"But that option was not available to us on the weekend, so our only real concern was how do we handle it if we break down on Saturday and Sunday?"

Hatfield called NLB, explained the problem, and eventually ordered $5,000 worth of all the parts they might need just to have them on hand. NLB agreed to accept returns on any unused parts but Atlantic would have to pay a restocking fee.

Getting the job done

The job was initially targeted for the first Saturday in March, but the forecast called for rain on Saturday and a chance of rain on Sunday.

"So I called it off," Hatfield says. "Of course, the weather was beautiful both days and the temperature reached 68 degrees."

The second weekend the forecast was for snow on Friday.

"The airport still wanted us to call the job because of the good weather the week before," he says. "We weren't worried about the weather affecting the removal but we were worried about the painting. The temperature has to be 40° F and higher to apply the paint and we obviously can't paint if it's wet out."

So on Wednesday Hatfield called the job for the upcoming weekend, and Atlantic crossed its fingers. Of course it snowed that Saturday morning just before the crew took to the runway at 10:00.

"There was a half-inch of snow on the runway," he says. "It melted before we got too far along and the temperature did hit 43° F during the day, but on Saturday night it got down to 29° F."

Hatfield says Atlantic's crews ran in 12-hour shifts from 10 on Saturday morning until 3 Sunday afternoon, finishing hours ahead of schedule. The first shift had 10 people and the second shift had only five people (because they couldn't paint at night).

Atlantic had three people running three Goff 13 HD bead blasters and four people running two pieces of waterblasting equipment: NLB's Ultra 36 Ultraclean and the rented Jet Stream, both equipped with a Starjet spin cart that performs the removal in a 7-inch to 10-inch diameter circle. Two people operate each lawn mower-like cart, one to handle the hose and one to move the cart back and forth. The cart's 15 rotating heads spin at 3,600 rpm to remove the paint.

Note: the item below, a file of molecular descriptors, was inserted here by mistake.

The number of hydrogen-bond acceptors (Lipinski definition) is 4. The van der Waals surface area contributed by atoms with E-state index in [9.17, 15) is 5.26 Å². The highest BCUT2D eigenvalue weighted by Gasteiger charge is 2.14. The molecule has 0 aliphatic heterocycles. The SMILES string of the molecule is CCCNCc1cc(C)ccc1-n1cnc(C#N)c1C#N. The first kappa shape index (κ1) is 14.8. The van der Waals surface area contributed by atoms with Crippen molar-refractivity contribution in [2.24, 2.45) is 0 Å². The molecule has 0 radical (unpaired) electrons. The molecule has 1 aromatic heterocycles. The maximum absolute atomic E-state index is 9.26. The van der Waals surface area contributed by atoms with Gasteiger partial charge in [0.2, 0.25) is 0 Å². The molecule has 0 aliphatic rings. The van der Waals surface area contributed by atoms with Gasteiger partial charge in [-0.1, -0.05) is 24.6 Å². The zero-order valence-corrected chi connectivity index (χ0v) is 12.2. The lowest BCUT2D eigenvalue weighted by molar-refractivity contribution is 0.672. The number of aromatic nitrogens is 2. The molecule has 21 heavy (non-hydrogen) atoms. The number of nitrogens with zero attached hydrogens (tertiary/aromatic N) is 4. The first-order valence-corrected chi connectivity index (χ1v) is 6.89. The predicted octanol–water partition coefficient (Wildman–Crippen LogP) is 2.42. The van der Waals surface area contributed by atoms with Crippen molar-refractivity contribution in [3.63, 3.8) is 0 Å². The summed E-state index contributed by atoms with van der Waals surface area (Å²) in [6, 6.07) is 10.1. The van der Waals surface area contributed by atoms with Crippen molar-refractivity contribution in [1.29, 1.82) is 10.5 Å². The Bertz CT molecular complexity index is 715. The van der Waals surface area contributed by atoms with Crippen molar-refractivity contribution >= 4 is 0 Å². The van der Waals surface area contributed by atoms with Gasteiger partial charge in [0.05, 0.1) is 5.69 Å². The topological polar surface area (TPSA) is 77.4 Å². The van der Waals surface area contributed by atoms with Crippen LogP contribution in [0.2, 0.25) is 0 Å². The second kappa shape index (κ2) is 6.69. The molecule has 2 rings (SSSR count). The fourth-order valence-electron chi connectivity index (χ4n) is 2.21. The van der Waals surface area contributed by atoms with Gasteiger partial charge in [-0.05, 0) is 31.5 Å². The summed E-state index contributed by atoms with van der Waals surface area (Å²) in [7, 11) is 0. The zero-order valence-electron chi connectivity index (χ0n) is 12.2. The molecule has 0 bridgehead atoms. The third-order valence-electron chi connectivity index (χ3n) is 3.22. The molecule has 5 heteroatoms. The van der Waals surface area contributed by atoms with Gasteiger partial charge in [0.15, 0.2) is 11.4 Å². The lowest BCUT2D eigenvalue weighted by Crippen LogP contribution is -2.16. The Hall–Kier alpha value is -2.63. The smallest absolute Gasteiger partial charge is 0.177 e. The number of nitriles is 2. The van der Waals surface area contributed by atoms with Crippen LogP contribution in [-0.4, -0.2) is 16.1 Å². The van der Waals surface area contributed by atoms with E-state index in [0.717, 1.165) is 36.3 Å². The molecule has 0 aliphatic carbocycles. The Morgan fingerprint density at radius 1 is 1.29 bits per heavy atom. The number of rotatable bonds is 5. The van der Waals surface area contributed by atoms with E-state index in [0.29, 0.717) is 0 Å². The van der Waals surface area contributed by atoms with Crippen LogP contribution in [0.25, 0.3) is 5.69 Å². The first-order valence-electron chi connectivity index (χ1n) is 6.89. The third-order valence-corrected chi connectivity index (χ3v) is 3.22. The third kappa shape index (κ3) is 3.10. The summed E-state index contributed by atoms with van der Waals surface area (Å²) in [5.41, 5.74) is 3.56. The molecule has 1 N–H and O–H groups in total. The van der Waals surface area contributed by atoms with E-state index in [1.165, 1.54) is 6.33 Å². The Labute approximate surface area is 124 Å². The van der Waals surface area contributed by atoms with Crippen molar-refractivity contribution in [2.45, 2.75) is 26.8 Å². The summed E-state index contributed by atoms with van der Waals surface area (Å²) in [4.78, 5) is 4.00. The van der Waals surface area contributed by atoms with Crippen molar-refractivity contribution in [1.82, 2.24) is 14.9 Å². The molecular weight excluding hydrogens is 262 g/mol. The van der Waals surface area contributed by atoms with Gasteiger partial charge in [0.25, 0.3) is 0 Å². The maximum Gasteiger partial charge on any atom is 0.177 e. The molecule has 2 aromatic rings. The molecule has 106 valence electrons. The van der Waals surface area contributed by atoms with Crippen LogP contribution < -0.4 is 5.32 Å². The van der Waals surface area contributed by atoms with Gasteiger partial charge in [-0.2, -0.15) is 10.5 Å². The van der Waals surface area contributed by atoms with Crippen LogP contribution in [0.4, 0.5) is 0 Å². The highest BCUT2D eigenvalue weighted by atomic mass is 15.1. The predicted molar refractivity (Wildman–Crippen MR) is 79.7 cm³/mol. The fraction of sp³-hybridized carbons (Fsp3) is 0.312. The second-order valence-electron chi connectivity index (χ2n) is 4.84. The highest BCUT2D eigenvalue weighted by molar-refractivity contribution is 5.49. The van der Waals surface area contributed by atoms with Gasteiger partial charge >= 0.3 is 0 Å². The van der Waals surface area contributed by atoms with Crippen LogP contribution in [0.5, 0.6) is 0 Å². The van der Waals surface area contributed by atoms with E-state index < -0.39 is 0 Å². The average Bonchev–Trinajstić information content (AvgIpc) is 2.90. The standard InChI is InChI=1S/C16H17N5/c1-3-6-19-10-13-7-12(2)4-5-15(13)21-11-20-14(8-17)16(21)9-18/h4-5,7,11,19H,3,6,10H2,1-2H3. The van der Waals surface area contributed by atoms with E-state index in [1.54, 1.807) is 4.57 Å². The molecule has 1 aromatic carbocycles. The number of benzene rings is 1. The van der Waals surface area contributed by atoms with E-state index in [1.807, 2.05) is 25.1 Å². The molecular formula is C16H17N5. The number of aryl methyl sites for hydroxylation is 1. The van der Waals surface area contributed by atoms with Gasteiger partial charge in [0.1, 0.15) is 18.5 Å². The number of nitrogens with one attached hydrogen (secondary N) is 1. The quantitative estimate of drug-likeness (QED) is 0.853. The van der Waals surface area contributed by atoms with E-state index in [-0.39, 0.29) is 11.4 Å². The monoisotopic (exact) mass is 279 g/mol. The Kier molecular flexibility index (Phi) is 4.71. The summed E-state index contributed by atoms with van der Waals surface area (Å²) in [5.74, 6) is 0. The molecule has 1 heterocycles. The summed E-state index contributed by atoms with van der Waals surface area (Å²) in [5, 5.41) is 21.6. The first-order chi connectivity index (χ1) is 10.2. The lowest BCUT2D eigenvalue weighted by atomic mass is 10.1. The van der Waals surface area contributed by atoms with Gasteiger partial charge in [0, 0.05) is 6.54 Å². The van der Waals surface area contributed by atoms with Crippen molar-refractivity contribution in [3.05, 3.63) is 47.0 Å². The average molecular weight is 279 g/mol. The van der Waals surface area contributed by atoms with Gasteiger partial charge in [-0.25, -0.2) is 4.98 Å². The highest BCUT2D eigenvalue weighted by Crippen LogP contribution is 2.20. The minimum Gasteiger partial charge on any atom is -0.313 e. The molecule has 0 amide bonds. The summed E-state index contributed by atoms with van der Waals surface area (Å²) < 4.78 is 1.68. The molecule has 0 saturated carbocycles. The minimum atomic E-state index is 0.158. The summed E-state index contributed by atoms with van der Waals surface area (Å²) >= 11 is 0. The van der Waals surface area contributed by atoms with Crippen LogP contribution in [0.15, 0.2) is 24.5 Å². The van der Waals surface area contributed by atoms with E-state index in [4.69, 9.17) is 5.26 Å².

Hatfield says pressure at the rotating heads was 37,000 psi.

"When using water to remove stripes you have to have pressures of at least 35,000 psi," he says. "Below 35,000 it won't remove them."

He says the advantage of removing paint with a water blaster is that the water works in a confined area, much the same as when saw cutting a joint in concrete pavement.

"It comes out almost like a slurry, the paint particles are like a grit or sand," he says. "The water runs off but the removed paint remains in the area, so we had our water trucks wash it off before we painted."

And even though the snow began melting, Atlantic experienced its first casualty just after noon: One of the water blasting carts broke down.

"There are four sets of bearings in the spin cart and the upper set, two bearings, went out," Hatfield says. "It would spin with no pressure on it but as soon as it hit 36,000 psi it wouldn't spin and that makes it worthless."

But Atlantic had the replacement parts on hand. Atlantic took the cart and the parts to Fine Line, who had agreed to provide repair backup during the two-day job, while work continued at the site.

"It was a big worry off me," Hatfield says. "I just had to drop the cart off and Fine Line rebuilt it while we continued on the job. They had it back on the job for us in two hours."

And that one instance made all the parts ordering worthwhile.

"Overall we ordered almost $5,000 worth of spare parts and we ended up buying about $2,200 worth and sending the rest back," Hatfield says. "Even with the restocking fee it was a worthwhile expense to make sure we could do the job by deadline."